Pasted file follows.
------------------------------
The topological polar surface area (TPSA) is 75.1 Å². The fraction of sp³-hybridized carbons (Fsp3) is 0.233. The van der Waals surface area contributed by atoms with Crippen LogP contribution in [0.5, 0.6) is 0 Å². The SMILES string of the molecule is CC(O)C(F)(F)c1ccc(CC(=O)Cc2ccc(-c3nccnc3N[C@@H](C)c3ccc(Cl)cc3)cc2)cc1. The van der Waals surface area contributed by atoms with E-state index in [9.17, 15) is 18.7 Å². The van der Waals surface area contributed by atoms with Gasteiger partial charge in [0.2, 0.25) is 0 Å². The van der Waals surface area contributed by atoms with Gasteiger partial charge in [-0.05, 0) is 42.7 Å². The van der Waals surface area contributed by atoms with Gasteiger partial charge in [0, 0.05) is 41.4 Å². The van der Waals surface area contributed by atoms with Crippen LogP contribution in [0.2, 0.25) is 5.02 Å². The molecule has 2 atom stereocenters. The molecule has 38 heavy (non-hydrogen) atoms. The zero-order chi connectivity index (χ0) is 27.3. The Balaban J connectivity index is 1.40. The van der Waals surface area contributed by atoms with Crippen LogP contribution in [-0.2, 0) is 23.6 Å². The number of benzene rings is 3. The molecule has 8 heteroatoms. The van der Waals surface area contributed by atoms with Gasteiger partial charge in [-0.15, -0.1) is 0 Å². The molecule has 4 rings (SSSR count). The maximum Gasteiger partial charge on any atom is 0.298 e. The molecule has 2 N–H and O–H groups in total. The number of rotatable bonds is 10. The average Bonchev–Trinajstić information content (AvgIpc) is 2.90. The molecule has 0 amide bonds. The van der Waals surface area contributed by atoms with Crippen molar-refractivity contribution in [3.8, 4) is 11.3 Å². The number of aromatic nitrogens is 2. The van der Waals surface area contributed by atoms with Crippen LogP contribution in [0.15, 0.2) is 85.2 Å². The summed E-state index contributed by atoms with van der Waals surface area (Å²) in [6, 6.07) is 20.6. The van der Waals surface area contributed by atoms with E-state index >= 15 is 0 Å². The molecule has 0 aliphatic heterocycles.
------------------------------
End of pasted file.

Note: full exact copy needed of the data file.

The topological polar surface area (TPSA) is 75.1 Å². The fraction of sp³-hybridized carbons (Fsp3) is 0.233. The van der Waals surface area contributed by atoms with Crippen LogP contribution in [0.5, 0.6) is 0 Å². The SMILES string of the molecule is CC(O)C(F)(F)c1ccc(CC(=O)Cc2ccc(-c3nccnc3N[C@@H](C)c3ccc(Cl)cc3)cc2)cc1. The van der Waals surface area contributed by atoms with E-state index in [9.17, 15) is 18.7 Å². The van der Waals surface area contributed by atoms with Gasteiger partial charge in [0.2, 0.25) is 0 Å². The van der Waals surface area contributed by atoms with Gasteiger partial charge in [-0.05, 0) is 42.7 Å². The van der Waals surface area contributed by atoms with Gasteiger partial charge in [0, 0.05) is 41.4 Å². The van der Waals surface area contributed by atoms with Crippen LogP contribution in [0.2, 0.25) is 5.02 Å². The molecule has 2 atom stereocenters. The molecule has 38 heavy (non-hydrogen) atoms. The zero-order chi connectivity index (χ0) is 27.3. The Balaban J connectivity index is 1.40. The van der Waals surface area contributed by atoms with Crippen LogP contribution in [-0.2, 0) is 23.6 Å². The number of benzene rings is 3. The molecule has 8 heteroatoms. The van der Waals surface area contributed by atoms with Gasteiger partial charge in [-0.15, -0.1) is 0 Å². The molecule has 4 rings (SSSR count). The maximum Gasteiger partial charge on any atom is 0.298 e. The molecule has 2 N–H and O–H groups in total. The number of rotatable bonds is 10. The average Bonchev–Trinajstić information content (AvgIpc) is 2.90. The molecule has 0 amide bonds. The van der Waals surface area contributed by atoms with Crippen molar-refractivity contribution in [3.8, 4) is 11.3 Å². The number of aromatic nitrogens is 2. The van der Waals surface area contributed by atoms with Crippen LogP contribution in [0.15, 0.2) is 85.2 Å². The summed E-state index contributed by atoms with van der Waals surface area (Å²) in [6, 6.07) is 20.6. The van der Waals surface area contributed by atoms with E-state index >= 15 is 0 Å². The molecule has 0 aliphatic heterocycles.